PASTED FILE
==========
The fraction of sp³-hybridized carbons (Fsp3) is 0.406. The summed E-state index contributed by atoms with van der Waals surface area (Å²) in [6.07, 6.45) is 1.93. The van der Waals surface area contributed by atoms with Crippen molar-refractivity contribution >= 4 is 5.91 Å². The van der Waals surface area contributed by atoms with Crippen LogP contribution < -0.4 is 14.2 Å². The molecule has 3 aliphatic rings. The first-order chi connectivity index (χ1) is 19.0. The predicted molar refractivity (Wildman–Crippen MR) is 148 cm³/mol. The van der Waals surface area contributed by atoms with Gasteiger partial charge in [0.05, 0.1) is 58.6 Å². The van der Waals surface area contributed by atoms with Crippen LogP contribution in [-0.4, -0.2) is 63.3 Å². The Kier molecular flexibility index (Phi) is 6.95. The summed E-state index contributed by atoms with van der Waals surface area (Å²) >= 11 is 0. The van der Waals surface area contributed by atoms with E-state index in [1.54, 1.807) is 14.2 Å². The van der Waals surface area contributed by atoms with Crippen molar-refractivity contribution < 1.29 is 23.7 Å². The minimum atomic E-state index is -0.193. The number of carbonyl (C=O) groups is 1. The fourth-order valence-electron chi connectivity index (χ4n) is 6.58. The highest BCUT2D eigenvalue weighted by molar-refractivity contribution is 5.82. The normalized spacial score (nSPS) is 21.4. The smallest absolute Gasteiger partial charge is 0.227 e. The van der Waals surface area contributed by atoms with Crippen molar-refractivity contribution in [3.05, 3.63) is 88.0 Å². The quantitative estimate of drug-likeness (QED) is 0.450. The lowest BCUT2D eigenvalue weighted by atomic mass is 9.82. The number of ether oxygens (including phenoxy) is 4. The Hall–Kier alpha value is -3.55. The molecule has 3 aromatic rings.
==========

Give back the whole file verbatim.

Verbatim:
The fraction of sp³-hybridized carbons (Fsp3) is 0.406. The summed E-state index contributed by atoms with van der Waals surface area (Å²) in [6.07, 6.45) is 1.93. The van der Waals surface area contributed by atoms with Crippen molar-refractivity contribution >= 4 is 5.91 Å². The van der Waals surface area contributed by atoms with Crippen LogP contribution < -0.4 is 14.2 Å². The molecule has 3 aliphatic rings. The first-order chi connectivity index (χ1) is 19.0. The predicted molar refractivity (Wildman–Crippen MR) is 148 cm³/mol. The van der Waals surface area contributed by atoms with Gasteiger partial charge in [0.05, 0.1) is 58.6 Å². The van der Waals surface area contributed by atoms with Crippen LogP contribution in [-0.4, -0.2) is 63.3 Å². The Kier molecular flexibility index (Phi) is 6.95. The summed E-state index contributed by atoms with van der Waals surface area (Å²) >= 11 is 0. The van der Waals surface area contributed by atoms with E-state index in [1.54, 1.807) is 14.2 Å². The van der Waals surface area contributed by atoms with Crippen molar-refractivity contribution < 1.29 is 23.7 Å². The minimum atomic E-state index is -0.193. The number of carbonyl (C=O) groups is 1. The fourth-order valence-electron chi connectivity index (χ4n) is 6.58. The highest BCUT2D eigenvalue weighted by molar-refractivity contribution is 5.82. The normalized spacial score (nSPS) is 21.4. The smallest absolute Gasteiger partial charge is 0.227 e. The van der Waals surface area contributed by atoms with Crippen molar-refractivity contribution in [3.05, 3.63) is 88.0 Å². The quantitative estimate of drug-likeness (QED) is 0.450. The lowest BCUT2D eigenvalue weighted by atomic mass is 9.82. The number of ether oxygens (including phenoxy) is 4. The Hall–Kier alpha value is -3.55. The molecule has 3 aromatic rings.